Main content area

Trace elements in the pollen of Ambrosia artemisiifolia: What is the effect of soil concentrations?

Cloutier-Hurteau, Benoît, Gauthier, Stefanie, Turmel, Marie-Claude, Comtois, Paul, Courchesne, François
Chemosphere 2014 v.95 pp. 541-549
Ambrosia artemisiifolia, absorption, air quality, allergenicity, barium, cadmium, chromium, copper, flowers, human health, humans, hypersensitivity, lead, manganese, models, nickel, pollen, roots, soil organic carbon, soil pH, zinc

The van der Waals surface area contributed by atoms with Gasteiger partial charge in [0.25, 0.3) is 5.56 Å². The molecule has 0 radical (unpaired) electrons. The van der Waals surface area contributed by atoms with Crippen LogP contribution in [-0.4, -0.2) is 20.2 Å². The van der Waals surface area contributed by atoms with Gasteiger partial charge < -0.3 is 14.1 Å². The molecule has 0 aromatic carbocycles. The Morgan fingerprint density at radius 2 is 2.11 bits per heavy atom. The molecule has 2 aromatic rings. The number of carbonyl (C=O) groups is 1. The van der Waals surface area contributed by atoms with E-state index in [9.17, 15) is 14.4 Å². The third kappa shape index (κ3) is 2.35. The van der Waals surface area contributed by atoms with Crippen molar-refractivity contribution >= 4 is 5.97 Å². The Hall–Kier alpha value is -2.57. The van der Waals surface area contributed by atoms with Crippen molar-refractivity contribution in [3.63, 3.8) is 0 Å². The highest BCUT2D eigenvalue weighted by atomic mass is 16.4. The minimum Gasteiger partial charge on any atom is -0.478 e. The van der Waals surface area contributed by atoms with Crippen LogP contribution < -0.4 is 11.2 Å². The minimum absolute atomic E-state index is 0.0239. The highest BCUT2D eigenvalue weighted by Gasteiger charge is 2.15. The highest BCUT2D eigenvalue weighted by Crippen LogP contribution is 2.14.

Concentrations of nine trace elements (Ba, Cd, Cr, Cu, Mn, Ni, Pb, Tl and Zn) were measured in a plant bearing allergenic pollens (ragweed) and their transfers from soils to the roots and then to the pollens were investigated. The soil, roots and pollens collected from flowers were sampled at 26 urban sites. Soil pH, soil organic carbon and total-recoverable trace elements (TE) in soil, roots and pollens were measured. The three biogeochemical compartments are well discriminated according to their TE concentrations. The concentrations (in μgg−1) in pollens decreased as follow: Zn (59.5–205)>Mn (19.4–117)>Ba≈Cr≈Cu≈Ni≈Pb (0.54–27.7)>Cd (0.06–0.77)≫Tl (0.0015–0.0180). Mean elemental allocation within ragweed always favored roots over pollen but, at site level, inverse pattern is also observed mostly for Zn and slightly for Cu and Ni. Significant predictive models of TE concentrations in pollens were obtained using soil or root properties only for Cd, Ni and Pb. They all involved positive relationships between TE concentrations in pollens and in soil or roots. Estimates of short-term exposure of human to TE carried out by ragweed pollens indicate TE absorption of less than 50ng, far below thresholds of air quality criteria. Investigating the TE chemistry of pollens is a required first step to validate the impact of TE in pollens on human health and on the prevalence and intensity of allergy symptoms and atopic diseases.